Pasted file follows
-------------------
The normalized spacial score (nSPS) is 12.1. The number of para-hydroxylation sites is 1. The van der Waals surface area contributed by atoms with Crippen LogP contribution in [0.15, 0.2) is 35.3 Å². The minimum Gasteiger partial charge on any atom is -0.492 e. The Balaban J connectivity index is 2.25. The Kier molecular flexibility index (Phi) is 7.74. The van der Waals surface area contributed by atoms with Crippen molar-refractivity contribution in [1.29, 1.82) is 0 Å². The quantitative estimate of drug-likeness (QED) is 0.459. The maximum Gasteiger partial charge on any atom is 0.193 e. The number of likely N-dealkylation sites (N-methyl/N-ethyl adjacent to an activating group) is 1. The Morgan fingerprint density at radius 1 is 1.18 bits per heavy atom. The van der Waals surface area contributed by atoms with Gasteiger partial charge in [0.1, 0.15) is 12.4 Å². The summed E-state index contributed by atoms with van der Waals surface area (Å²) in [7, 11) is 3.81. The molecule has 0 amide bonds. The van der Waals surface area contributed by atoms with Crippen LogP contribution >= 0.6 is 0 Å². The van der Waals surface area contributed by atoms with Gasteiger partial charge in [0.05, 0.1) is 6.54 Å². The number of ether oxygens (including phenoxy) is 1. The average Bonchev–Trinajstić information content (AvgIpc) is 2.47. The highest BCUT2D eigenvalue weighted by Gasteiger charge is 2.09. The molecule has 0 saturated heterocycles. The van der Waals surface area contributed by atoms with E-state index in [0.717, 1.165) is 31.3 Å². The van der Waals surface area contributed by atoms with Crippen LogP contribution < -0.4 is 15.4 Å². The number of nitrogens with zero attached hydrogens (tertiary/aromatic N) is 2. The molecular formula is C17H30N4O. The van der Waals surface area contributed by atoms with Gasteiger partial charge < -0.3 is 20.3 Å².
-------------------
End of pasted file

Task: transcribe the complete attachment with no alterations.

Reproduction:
The normalized spacial score (nSPS) is 12.1. The number of para-hydroxylation sites is 1. The van der Waals surface area contributed by atoms with Crippen LogP contribution in [0.15, 0.2) is 35.3 Å². The minimum Gasteiger partial charge on any atom is -0.492 e. The Balaban J connectivity index is 2.25. The Kier molecular flexibility index (Phi) is 7.74. The van der Waals surface area contributed by atoms with Crippen molar-refractivity contribution in [1.29, 1.82) is 0 Å². The quantitative estimate of drug-likeness (QED) is 0.459. The maximum Gasteiger partial charge on any atom is 0.193 e. The number of likely N-dealkylation sites (N-methyl/N-ethyl adjacent to an activating group) is 1. The Morgan fingerprint density at radius 1 is 1.18 bits per heavy atom. The van der Waals surface area contributed by atoms with Gasteiger partial charge in [0.1, 0.15) is 12.4 Å². The summed E-state index contributed by atoms with van der Waals surface area (Å²) in [7, 11) is 3.81. The molecule has 0 amide bonds. The van der Waals surface area contributed by atoms with Crippen LogP contribution >= 0.6 is 0 Å². The van der Waals surface area contributed by atoms with Gasteiger partial charge in [0.05, 0.1) is 6.54 Å². The number of ether oxygens (including phenoxy) is 1. The average Bonchev–Trinajstić information content (AvgIpc) is 2.47. The highest BCUT2D eigenvalue weighted by Gasteiger charge is 2.09. The molecule has 0 saturated heterocycles. The van der Waals surface area contributed by atoms with E-state index in [0.717, 1.165) is 31.3 Å². The van der Waals surface area contributed by atoms with Crippen LogP contribution < -0.4 is 15.4 Å². The number of nitrogens with zero attached hydrogens (tertiary/aromatic N) is 2. The molecular formula is C17H30N4O. The van der Waals surface area contributed by atoms with Gasteiger partial charge < -0.3 is 20.3 Å².